February Reading

Yeah, I know it’s halfway through the month of March, but better late than never, right?

I was able to do much more reading than normal in February, thanks to the horrid weather. We had plenty of ice and snow, cooping us up in the house for days on end. Thankfully, the library basket was full during the bad weather stretches, so I did have plenty to read.

The Story of Charlotte’s Web by Michael Sims discusses E.B. White and how he was inspired to write this children’s favorite. I found it quite ironic that White was a farmer. I’ve always avoided the book to because I don’t want my children worried about the animals that we grow on our farm. However, White wanted to write a book that emphasized that life was short, so we should live it to the fullest.

The Best Yes by Lysa Terkeurst was wonderfully encouraging to me. As a Christian, I struggle with saying no to “good” opportunities. By judging which of life’s opportunities is for me, I can say Yes to the opportunities that God gives me, rather than just filling my time with good works.

Letting Go of Perfect by Amy Speigel really encouraged me to set aside my all or nothing mindset and embrace God’s grace for my life. I don’t have to be good enough to earn God’s favor. I can do the best that I can and he still loves me anyway!

Diary of a Cat by Leigh W. Rutledge was a fun, quick, entertaining read. It is a cat’s story, told from a cat’s point of view. Even my nine year old daughter enjoyed this book.

How Not to Look Fat by Danica Lo was another quick read. Ms. Lo tells how to dress so you will look your best. She is hilarious, compassionate and yet, still brutally honest about women’s bodies. She not only tells you how to dress, she tells you how to walk, how to stand when you have your picture made, and how to choose a flattering hairstyle. One thing I love about this book is that Ms. Lo isn’t a skinny mini telling us bigger girls this stuff. She admits that she’s not a stick figure, but it’s okay! Every woman can be beautiful!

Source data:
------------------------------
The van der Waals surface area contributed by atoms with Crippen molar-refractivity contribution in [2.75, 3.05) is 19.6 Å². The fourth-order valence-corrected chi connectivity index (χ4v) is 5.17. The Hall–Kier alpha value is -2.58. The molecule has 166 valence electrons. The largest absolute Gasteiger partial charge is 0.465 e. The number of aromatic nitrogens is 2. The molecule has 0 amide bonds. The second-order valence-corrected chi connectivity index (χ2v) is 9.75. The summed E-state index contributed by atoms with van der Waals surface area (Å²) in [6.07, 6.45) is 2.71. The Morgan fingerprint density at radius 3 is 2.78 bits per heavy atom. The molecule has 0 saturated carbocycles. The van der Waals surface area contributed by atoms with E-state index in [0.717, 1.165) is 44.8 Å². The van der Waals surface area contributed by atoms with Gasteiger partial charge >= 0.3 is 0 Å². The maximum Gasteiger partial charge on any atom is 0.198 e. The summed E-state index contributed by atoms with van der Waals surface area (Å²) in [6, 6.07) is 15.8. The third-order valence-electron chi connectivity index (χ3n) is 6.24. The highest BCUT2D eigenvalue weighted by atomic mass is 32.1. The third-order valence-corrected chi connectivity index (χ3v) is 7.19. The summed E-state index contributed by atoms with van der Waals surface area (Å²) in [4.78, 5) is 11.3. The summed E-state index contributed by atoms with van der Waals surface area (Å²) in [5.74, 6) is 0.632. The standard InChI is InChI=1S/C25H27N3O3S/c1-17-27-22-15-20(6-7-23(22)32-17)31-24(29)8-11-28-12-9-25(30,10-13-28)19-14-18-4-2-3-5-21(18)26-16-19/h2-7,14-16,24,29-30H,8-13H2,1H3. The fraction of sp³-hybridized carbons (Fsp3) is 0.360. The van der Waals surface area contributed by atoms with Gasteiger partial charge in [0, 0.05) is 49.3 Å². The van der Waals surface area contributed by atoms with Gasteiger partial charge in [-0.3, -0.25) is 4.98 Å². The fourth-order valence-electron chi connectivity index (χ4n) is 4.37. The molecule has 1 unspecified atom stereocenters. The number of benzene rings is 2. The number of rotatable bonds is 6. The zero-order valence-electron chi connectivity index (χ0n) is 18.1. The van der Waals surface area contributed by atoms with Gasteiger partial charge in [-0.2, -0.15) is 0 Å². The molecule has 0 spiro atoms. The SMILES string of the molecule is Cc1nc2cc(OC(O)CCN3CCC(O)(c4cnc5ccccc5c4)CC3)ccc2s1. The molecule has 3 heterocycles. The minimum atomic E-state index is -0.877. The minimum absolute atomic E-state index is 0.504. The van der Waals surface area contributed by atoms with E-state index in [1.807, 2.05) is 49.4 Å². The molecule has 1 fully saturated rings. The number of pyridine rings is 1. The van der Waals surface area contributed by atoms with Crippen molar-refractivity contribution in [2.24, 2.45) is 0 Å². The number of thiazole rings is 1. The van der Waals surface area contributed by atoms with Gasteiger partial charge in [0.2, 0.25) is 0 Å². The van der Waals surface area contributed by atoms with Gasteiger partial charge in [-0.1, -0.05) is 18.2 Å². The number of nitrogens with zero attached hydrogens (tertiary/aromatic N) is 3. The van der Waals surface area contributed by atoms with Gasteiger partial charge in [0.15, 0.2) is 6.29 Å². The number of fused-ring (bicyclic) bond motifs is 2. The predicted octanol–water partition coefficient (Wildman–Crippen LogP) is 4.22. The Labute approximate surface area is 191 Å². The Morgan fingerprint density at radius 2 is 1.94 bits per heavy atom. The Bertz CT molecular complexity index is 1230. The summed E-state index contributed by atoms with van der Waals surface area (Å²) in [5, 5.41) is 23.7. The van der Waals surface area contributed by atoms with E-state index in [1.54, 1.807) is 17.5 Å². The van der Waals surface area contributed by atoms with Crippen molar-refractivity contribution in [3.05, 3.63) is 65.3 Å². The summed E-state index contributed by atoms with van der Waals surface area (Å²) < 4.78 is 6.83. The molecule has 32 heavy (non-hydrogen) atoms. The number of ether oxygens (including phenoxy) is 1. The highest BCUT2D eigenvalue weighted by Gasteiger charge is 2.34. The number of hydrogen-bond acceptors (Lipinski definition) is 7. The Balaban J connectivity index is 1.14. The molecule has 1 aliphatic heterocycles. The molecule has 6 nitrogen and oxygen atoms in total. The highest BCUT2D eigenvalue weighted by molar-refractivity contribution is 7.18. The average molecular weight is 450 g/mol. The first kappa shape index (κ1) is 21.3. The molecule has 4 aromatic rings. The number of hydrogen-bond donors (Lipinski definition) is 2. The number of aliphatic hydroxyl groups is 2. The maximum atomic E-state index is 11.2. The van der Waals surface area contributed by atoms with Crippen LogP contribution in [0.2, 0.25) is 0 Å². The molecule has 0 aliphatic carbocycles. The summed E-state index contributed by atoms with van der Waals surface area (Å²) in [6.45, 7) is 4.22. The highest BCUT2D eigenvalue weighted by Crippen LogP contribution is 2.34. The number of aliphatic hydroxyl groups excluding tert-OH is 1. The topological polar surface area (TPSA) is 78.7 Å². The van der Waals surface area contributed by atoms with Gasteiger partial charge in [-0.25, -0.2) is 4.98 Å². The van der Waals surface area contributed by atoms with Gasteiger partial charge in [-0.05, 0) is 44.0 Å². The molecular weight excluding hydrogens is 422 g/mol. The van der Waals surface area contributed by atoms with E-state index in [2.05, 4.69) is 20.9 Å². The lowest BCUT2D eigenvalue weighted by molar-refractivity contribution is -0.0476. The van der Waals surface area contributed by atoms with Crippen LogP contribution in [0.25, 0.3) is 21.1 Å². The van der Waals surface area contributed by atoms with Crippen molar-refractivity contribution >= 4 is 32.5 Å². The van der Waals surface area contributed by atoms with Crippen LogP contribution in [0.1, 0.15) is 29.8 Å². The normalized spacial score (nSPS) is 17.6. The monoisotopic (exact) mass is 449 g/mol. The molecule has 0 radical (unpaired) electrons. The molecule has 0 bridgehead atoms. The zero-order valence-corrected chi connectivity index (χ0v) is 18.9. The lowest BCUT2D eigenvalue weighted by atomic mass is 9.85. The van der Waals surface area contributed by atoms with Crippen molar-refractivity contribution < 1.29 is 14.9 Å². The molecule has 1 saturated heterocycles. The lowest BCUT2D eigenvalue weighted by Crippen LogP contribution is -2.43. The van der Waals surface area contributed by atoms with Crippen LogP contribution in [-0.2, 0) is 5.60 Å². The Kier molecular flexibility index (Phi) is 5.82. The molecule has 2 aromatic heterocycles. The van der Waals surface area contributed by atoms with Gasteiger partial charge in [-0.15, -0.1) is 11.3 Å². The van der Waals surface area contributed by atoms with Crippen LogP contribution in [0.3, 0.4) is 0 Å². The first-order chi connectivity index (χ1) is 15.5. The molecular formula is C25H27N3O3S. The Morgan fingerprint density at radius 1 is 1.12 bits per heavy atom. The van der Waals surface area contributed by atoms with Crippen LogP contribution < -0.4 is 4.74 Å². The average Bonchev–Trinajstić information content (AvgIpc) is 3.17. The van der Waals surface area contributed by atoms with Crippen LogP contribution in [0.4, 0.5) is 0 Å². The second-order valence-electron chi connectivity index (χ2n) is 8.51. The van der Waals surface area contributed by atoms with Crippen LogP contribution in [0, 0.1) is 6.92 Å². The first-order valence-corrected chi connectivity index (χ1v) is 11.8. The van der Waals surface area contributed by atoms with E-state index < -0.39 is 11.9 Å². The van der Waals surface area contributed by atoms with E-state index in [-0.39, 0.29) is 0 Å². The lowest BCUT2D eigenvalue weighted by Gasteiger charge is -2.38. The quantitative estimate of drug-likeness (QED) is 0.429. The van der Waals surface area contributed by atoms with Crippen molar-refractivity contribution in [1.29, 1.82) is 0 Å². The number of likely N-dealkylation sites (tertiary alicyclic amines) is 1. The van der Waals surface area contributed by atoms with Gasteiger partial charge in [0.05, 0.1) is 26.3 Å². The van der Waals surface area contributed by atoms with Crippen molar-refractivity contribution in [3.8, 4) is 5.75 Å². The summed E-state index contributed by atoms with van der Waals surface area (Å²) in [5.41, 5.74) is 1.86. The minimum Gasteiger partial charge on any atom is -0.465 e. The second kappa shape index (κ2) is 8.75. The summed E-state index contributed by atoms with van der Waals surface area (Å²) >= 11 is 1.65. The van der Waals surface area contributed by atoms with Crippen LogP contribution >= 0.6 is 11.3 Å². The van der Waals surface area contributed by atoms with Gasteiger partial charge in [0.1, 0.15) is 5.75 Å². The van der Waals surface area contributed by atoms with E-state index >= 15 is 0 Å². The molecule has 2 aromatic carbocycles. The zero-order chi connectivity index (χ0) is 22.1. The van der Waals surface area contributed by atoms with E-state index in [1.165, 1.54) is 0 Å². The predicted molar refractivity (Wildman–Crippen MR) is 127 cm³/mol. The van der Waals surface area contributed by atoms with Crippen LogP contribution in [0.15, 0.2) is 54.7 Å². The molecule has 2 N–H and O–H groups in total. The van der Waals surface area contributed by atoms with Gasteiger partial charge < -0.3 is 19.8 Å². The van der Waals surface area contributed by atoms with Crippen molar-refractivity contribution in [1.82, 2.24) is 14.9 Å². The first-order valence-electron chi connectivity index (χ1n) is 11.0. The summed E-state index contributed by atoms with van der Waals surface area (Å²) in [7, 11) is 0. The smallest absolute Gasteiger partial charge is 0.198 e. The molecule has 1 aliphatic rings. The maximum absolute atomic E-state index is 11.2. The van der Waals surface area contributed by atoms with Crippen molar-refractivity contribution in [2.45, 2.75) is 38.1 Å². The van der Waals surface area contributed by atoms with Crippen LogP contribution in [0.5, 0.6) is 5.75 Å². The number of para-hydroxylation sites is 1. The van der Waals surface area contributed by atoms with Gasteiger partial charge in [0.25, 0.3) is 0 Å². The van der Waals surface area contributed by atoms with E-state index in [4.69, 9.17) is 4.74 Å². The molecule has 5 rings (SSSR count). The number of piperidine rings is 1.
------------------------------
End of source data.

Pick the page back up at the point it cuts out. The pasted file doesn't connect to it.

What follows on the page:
And the Shofar Blew by Francine Rivers; I don’t read tons of fiction, mostly because I get hooked in a good story and everything else goes to pot around the house. However, this book was really worth the time. It describes how easily someone’s heart for the Lord can begin to get off track, becoming self-serving and prideful.

Shakespeare by Bill Bryson; I’m a huge fan of William Shakespeare. However, despite his fame, a surprisingly small amount of biographical information exists about his life. Bryson tackles the various theories about Shakespeare’s life and I appreciate the fact that he isn’t afraid to say, “We really don’t know for sure!”

What the Dog Saw by Malcolm  Gladwell tells the story behind the story of many day to day items and experiences. He talks about the origins of different kinds of ketchup, the story of hair dye, and other interesting but obscure topics.

The Fields of Home by Ralph Moody; I really liked this autobiographical story because it is centered on farm life. Mr. Moody went to his grandfather’s farm to help out as a teenager because he struggled adjusting to city life. His grandfather is rather cranky and curmudgeonly, but Ralph persists in trying to bring the farm up to date.

What are you reading this month?

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